The Deep Dive
A light conversation with David Lynch on Transcendental Meditation, the unified...
Day 1: Arrive at either the St. Thomas or Tortola airport and be greeted by crew who will help transport you and your guests to the yacht. Settle in during an easy cruise to the Bight at Norman Island—believed to be the inspiration for Robert Louis Stevenson’s Treasure Island—where you can head to the caves for a snorkel. Have an evening cocktail at the famous Willy T floating bar.
Day 2: Enjoy an early morning snorkel at the Indians, a rock formation with an underwater tunnel to swim through. Sail to Salt Island, where certified divers will want to explore the wreck of the RMS Rhone, a mail ship lost off the coast of the island in a hurricane in 1867. Anchor off Cooper Island for the night.
Day 3: Start the day at the Baths on the southern tip of Virgin Gorda, where a cozy pathway leads through huge boulders, caves and pools along the shoreline to Devil’s Bay. Cruise aboard the tender to Eustatia reef for snorkeling—you’ll see the remnants of shipwrecks, including old cannons and anchors.
Day 4: Sail to Great Camanoe Island. Take a short walk through the huge aloe plants to Cam Bay and see lizards and hermit crabs. At sunset, sail to Cane Garden Bay, on the northern side of Tortola, and enjoy live music in one of the many beach bars.
Day 5: After breakfast sail over to the tiny, sandy island of Green Cay for snorkeling off Sandy Spit. Enjoy an onboard lunch while cruising to Jost Van Dyke island. Visit Foxy's Bar (foxysbar.com) to meet its namesake, who often plays calypso music for his guests, and Soggy Dollar Bar (soggydollar.com) for a Painkiller cocktail—a mix of dark rum, cream of coconut, pineapple juice and orange juice topped with grated nutmeg.
Day 6: Awake for a swim in White Bay. Set sail for West End, Tortola, home of Pusser’s Landing Restaurant and Store (pussers.com), an outpost run by Pusser’s Rum. Ashore is a cluster of pastel West Indian buildings known as Soper’s Hole Wharf & Marina (sopersholemarina.com). Shop local boutiques and craft shops.
Day 7: Disembark at Soper’s Hole, West End, for the Tortola airport. Don’t forget your shoes!
*Based on information from Fraser Yachts and YCO.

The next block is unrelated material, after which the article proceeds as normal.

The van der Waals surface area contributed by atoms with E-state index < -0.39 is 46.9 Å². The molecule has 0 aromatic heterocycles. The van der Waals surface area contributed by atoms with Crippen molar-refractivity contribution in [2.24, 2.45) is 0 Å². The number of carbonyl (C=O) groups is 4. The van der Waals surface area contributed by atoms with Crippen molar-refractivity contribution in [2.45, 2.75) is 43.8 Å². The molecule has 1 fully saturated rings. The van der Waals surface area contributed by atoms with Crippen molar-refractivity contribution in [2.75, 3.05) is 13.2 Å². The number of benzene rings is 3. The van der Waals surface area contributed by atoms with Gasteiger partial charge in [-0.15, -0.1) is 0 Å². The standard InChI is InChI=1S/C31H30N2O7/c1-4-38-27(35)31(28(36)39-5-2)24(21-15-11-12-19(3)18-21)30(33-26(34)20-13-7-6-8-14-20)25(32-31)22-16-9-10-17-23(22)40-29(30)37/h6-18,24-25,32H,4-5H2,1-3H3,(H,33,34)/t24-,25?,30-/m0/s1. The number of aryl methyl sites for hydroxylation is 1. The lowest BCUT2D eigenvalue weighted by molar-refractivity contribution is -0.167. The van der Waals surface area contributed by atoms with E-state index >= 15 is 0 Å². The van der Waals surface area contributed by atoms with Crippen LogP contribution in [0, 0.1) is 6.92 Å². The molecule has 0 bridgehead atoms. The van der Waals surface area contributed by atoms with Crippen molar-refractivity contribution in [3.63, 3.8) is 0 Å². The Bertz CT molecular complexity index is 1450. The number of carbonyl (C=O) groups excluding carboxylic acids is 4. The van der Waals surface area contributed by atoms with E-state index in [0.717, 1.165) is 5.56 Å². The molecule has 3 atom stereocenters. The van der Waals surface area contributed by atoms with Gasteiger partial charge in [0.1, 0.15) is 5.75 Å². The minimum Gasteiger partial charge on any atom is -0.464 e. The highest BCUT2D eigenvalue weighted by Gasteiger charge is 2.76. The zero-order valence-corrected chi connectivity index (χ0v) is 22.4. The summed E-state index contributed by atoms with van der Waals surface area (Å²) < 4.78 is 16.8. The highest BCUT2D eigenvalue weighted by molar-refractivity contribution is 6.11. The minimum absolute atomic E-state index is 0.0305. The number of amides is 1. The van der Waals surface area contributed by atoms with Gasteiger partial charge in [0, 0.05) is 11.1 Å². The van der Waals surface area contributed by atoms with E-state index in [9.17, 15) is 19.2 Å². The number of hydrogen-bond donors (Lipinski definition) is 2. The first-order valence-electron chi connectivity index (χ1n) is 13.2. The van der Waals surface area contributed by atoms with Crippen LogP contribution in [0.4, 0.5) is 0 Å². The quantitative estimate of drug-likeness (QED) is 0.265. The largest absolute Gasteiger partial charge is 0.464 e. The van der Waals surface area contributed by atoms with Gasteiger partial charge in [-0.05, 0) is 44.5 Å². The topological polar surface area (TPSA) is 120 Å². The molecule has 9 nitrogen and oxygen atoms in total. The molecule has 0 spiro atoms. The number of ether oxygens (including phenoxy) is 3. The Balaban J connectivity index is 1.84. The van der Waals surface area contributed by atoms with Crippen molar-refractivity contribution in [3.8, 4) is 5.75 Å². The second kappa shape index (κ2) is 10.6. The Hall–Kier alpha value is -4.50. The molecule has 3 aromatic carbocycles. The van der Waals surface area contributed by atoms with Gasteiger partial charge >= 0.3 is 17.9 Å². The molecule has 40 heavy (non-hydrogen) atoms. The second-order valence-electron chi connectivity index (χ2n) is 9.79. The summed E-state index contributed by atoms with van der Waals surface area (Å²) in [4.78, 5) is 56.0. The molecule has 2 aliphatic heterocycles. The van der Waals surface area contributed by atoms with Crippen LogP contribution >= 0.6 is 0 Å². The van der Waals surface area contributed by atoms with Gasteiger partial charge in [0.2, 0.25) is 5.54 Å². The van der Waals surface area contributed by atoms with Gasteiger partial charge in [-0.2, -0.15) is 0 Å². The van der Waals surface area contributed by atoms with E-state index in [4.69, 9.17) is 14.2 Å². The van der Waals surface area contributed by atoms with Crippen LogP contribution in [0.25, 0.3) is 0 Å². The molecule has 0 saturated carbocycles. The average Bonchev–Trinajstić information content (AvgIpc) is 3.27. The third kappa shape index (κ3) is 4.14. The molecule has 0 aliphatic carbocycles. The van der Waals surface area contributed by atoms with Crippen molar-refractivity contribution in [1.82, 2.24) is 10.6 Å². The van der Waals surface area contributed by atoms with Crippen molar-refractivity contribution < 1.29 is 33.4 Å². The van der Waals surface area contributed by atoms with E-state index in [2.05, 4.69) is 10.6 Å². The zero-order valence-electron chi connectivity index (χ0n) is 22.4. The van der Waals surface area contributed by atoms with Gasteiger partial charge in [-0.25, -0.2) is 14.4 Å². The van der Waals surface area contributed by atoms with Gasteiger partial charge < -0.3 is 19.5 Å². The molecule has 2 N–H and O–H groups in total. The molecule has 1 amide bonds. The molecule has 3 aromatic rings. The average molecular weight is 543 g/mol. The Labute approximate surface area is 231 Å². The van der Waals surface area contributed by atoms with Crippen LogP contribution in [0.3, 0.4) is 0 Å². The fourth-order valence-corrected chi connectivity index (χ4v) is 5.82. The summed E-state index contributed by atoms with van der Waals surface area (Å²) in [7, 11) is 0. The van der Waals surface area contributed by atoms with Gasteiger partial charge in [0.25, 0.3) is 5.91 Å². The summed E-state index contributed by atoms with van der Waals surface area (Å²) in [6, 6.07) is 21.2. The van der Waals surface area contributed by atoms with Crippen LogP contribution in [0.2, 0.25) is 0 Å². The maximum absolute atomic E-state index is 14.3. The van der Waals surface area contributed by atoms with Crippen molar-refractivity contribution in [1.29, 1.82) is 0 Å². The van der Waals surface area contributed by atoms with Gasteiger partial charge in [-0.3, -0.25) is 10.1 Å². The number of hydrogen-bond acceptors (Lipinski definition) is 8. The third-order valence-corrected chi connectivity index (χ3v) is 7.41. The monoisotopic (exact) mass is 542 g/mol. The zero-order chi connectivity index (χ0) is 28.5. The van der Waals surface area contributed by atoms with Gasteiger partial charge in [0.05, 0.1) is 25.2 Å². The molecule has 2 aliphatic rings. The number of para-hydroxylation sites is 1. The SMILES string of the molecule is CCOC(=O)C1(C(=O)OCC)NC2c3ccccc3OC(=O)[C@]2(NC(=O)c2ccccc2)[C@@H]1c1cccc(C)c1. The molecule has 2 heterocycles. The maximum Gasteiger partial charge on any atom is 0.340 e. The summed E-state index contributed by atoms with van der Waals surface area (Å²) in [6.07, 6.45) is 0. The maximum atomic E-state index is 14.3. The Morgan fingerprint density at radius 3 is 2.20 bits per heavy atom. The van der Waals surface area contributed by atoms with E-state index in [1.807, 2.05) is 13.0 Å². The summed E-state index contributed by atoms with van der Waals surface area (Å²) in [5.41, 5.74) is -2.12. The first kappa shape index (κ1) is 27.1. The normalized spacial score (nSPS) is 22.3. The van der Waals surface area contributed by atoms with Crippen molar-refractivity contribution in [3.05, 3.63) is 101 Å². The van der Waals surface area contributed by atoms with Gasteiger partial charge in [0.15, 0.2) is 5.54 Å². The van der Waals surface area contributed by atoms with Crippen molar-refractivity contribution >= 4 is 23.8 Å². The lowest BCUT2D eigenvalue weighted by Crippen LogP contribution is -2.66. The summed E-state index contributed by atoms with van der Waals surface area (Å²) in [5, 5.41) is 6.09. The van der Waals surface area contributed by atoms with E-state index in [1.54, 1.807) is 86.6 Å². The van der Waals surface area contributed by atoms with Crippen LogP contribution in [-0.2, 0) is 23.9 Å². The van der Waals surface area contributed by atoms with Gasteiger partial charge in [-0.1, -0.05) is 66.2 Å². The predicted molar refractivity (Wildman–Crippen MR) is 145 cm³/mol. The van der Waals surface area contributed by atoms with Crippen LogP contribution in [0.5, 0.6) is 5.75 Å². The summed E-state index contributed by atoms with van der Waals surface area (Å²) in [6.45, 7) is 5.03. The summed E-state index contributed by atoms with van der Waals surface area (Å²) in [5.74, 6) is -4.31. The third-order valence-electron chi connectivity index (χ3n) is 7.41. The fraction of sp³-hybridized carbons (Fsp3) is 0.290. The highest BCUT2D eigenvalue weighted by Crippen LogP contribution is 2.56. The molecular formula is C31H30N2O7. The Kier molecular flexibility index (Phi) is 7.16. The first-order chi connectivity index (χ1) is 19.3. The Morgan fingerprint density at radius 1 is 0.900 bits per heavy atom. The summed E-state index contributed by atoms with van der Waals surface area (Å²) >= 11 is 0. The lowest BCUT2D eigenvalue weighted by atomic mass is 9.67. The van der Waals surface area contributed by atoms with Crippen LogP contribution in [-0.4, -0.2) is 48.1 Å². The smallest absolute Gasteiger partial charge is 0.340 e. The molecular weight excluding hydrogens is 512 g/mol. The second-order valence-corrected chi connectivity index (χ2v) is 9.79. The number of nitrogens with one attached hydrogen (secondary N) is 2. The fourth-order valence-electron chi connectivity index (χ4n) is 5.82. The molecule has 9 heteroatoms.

And More Tips…
Broker: Tasmin Priestly, YCO
Contact: 44-7551-917-185; firstname.lastname@example.org
- The best dinner spot depends on your taste. For conch fritters go to Loblolly Beach on Anegada; for more refined fare head to Biras Creek Resort (biras.com) on Virgin Gorda, which is only accessible by boat or helicopter.
- For high season, such as Christmas and New Year’s, book ideally six months in advance—but there may be last-minute deals available. For less-busy times, it is usually possible to book anywhere from a couple of months to a few weeks ahead.
Broker: Liz Howard, Fraser Yachts
Contact: 619-224-0693; Liz.Howard@FraserYachts.com
- Find a yacht with a quality tender. The BVIs have very few places to dock. There is no surge at the beaches, so tenders can drop guests off right on the sand.
- A packing list would be a bathing suit, a cover-up, flip-flops and two pairs of sunglasses—the last thing you want is to be without them.
- The BVI is the number-one destination for yachting. Make sure the broker finds a good captain who knows the area and can avoid the schedules of the cruise ships.
Broker: Craig Cohen, Burgess
Contact: 212-223-0410; email@example.com
- The easiest way to get there is to fly into [the Tortola airport on] Beef Island. You have to connect either through San Juan or St. Maarten if flying commercial. They also can handle private jets. The other option is to start in St. Thomas.
- The most important aspect of a yacht charter is the crew. If it’s a family charter with active kids, then you need to find a yacht and crew that match up well.
- If the timing is right, stop by the famous Bomba’s Shack (reservationsbvi.com) on Tortola for its full-moon party. It really is a shack!